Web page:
It’s been 32 years, but the Bakersfield Blaze are no stranger to the inner workings of the Mariners’ farm system. Back when major league teams doubled up on Single-A affiliates, before Class A baseball fractured into High- and Low-A designations, the Mariners held outposts in Wausau, Wisconsin and Bakersfield, California.
In 1982, the Mariners brought their first crop of prospects to Bakersfield under the heading of 30-year-old manager Ken Pape. Pape was just two years removed from his post as a utility infielder/outfielder with Seattle’s Triple-A Spokane Indians, the same club he shepherded to a 56-84 finish in 1981. His run with the Bakersfield Mariners would be the last mark he left on professional baseball.
With a roster split between two affiliates, the Mariners’ director of player development, Hal Keller, stressed a return to "instruction and fundamentals." The Wausau Timbers may have clinched the Midwest League championship the year before, but the Bakersfield Mariners were as yet untested. Whether or not Keller’s mandate had any direct impact on the young Mariners is up for debate, but his instructions appeared to have little impact on the team’s collective results.
Although Bakersfield housed the more promising of Seattle’s prospects -- Darnell Coles, Phil Bradley, and Mark Langston among them -- their first circuit in the California League yielded just 64 wins and an eighth place finish. The only thing keeping them alive, it seemed, was the record numbers streaming through the turnstiles of Sam Lynn Ballpark, totalling over 1,100 fans a night. The crowd numbers would’ve been impressive for any minor league park, and ranked third among all California League franchises in 1982, but were made even more so by the peculiar layout of Sam Lynn, which faced the setting sun and was forced to delay most game times until the cusp of 8 p.m.
By the end of the season, sales were up, but (on-field) production was down, so the Mariners booted Ken Pape and brought in rookie manager Greg Mahlberg. Mahlberg filled a coaching position with the 1982 Lynn Sailors, but had yet to perform in a more direct managerial role. Like Pape’s, Mahlberg’s initiation to the California League was a harsh one. By mid-May, the Bakersfield Mariners were lodged in the bottom of the Southern Division, with just 13 wins to their name.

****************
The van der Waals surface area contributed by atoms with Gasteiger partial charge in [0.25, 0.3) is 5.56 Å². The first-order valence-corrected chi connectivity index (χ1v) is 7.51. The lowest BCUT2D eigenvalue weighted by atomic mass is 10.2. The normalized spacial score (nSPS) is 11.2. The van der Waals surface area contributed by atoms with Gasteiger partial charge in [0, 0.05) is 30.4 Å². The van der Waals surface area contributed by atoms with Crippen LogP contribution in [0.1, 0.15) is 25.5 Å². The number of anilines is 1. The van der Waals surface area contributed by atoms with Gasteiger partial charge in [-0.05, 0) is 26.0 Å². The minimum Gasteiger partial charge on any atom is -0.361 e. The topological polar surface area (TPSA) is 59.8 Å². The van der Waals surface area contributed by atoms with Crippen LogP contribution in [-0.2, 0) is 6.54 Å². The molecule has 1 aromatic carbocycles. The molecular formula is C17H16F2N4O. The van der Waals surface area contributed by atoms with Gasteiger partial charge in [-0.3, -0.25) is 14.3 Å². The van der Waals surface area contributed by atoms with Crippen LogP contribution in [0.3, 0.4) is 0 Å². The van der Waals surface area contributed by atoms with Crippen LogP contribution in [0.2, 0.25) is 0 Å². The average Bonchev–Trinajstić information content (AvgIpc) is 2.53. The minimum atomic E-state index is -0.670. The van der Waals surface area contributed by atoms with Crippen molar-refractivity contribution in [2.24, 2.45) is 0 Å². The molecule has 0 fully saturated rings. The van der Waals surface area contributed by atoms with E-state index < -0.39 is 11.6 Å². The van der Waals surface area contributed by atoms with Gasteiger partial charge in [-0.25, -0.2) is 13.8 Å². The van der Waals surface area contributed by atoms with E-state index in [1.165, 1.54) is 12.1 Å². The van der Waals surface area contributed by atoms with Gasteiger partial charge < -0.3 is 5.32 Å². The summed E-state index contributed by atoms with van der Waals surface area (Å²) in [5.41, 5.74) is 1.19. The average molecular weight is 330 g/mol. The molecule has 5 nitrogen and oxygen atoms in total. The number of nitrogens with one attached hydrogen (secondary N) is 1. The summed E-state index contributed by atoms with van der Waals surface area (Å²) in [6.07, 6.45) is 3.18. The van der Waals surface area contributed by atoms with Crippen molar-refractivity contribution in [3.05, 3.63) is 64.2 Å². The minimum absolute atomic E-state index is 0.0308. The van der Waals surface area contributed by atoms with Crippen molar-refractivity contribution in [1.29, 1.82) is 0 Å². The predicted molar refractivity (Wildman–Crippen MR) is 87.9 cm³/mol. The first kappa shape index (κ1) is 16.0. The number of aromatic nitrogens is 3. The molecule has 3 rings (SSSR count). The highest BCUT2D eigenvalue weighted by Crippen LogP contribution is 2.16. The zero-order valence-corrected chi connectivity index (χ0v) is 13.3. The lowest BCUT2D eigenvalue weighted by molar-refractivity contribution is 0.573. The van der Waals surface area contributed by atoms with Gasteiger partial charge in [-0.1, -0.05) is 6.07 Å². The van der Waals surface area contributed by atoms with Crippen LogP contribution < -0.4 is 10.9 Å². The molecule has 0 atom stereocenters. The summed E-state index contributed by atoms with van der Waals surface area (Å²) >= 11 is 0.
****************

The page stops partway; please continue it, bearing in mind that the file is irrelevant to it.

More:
While the team didn’t improve much on their record in 1983, tacking on an extra four wins and cementing third place in the division, they boasted at least one head-turner: 21-year-old third baseman Donell Nixon. Nixon scorched the basepaths with 144 stolen bases, shattering major and minor league records that dated back to the 1980s under names like Alan Wiggins (120), Jeff Stone (123), and Rickey Henderson (130). His thieving tendencies extended to his older brother, Otis, who amassed 107 stolen bags between the Yankees’ Double-A Nashville Sounds and Triple-A Columbus Clippers in 1982.
Nixon’s expert baserunning would propel him to a major league career soon enough, but the young infielder’s defensive skills required considerable sharpening first. Lingering shoulder problems contributed to a cringe-inducing 82 strikeouts and 51 errors, prompting the Mariners to plant him in the outfield for the remainder of his career. Still, the 21-year-old kept it all in perspective, telling New York Times’ Thomas Rogers, "When I started the season, I set a goal of 100 stolen bases and everything above that just makes the season nicer. [...] I told myself to go to Bakersfield, do the best I could and move up next season."
Unfortunately, Nixon’s legacy wouldn’t last nearly as long as those of his predecessors. Over in the Appalachian League, Cardinals’ outfielder Vincent "Van Go" Coleman carved his name over Nixon’s with 145 stolen bases. Coleman made a concentrated effort to leapfrog the Mariners’ young star, reaching for three stolen bags in his final game of the season on August 31.
As the spotlight faded on Bakersfield, so did the Mariners’ interest in the club. By 1984, they had moved their Single-A offices to Salinas, and a neighborhood team -- the Lodi Dodgers -- was enticed to fill the vacancy in Bakersfield by the club’s board of directors. Lodi ousted their National League affiliate due to a poor showing over the last two years, hoping that a change of venue would reenergize the team.
While rumors of the Mariners’ potential move to Lodi surfaced and sank, Michelle Sprague, the longtime owner of the Lodi franchise, was flabbergasted by the sudden move. "I have no idea why they want the Dodgers down in Bakersfield," she told the Lodi News-Sentinel. "It’s so damn hot."
- Notable Mariners: Phil Bradley, Mickey Brantley, Darnell Coles, and Mark Langston.
- Baseball America dubbed the 1996 Bakersfield Blaze the "worst minor league baseball team for the decade of the 1990s." The brutal label was also an accurate one: the co-op owned '96 Blaze was run into the ground by 51-year-old ex-infielder Graig Nettles and finished with 101 losses by season's end. Needless to say, Nettles never managed a pro ball team again.
- From 2011 to 2013, the Blaze were commandeered by Ken Griffey, Sr., topping out in 2012 with 72 wins and a brief playoff appearance.
- Prior to the start of the 1983 season, the Mariners entertained a unique infield prospect: noted actor Billy Crystal. Between the filming of Likely Stories and the cult hit This Is Spinal Tap, Crystal auditioned for the Bakersfield Mariners as part of a promotion. "I suddenly realized that I was very serious about it," the 35-year-old was quoted in the Reading Eagle. "The scout was telling me about these terrific skills I have, and I was really getting excited. Finally, I said to him, 'Look, is there really room in the major league [sic] for a 35-year-old second baseman-shortstop?' And he said, 'Absolutely, in Section 28, Box 6.'"